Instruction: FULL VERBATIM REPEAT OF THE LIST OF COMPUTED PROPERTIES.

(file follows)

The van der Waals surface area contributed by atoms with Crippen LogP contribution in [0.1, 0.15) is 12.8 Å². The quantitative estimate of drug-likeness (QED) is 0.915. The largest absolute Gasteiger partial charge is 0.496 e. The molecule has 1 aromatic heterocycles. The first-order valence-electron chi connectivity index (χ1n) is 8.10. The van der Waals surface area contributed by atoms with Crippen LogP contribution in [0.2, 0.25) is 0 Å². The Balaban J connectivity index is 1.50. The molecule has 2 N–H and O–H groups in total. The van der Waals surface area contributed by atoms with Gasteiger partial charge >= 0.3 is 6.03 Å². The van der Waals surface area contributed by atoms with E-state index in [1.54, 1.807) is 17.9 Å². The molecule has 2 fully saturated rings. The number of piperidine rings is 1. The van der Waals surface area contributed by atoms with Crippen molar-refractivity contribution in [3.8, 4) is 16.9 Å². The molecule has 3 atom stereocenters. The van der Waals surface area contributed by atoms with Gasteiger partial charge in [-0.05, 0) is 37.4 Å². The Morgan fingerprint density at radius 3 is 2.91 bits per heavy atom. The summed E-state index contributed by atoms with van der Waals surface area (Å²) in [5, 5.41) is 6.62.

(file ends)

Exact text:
The van der Waals surface area contributed by atoms with Crippen LogP contribution in [0.1, 0.15) is 12.8 Å². The quantitative estimate of drug-likeness (QED) is 0.915. The largest absolute Gasteiger partial charge is 0.496 e. The molecule has 1 aromatic heterocycles. The first-order valence-electron chi connectivity index (χ1n) is 8.10. The van der Waals surface area contributed by atoms with Crippen LogP contribution in [0.2, 0.25) is 0 Å². The Balaban J connectivity index is 1.50. The molecule has 2 N–H and O–H groups in total. The van der Waals surface area contributed by atoms with Gasteiger partial charge >= 0.3 is 6.03 Å². The van der Waals surface area contributed by atoms with E-state index in [1.54, 1.807) is 17.9 Å². The molecule has 2 fully saturated rings. The number of piperidine rings is 1. The van der Waals surface area contributed by atoms with Crippen molar-refractivity contribution in [3.8, 4) is 16.9 Å². The molecule has 3 atom stereocenters. The van der Waals surface area contributed by atoms with Gasteiger partial charge in [-0.05, 0) is 37.4 Å². The Morgan fingerprint density at radius 3 is 2.91 bits per heavy atom. The summed E-state index contributed by atoms with van der Waals surface area (Å²) in [5, 5.41) is 6.62.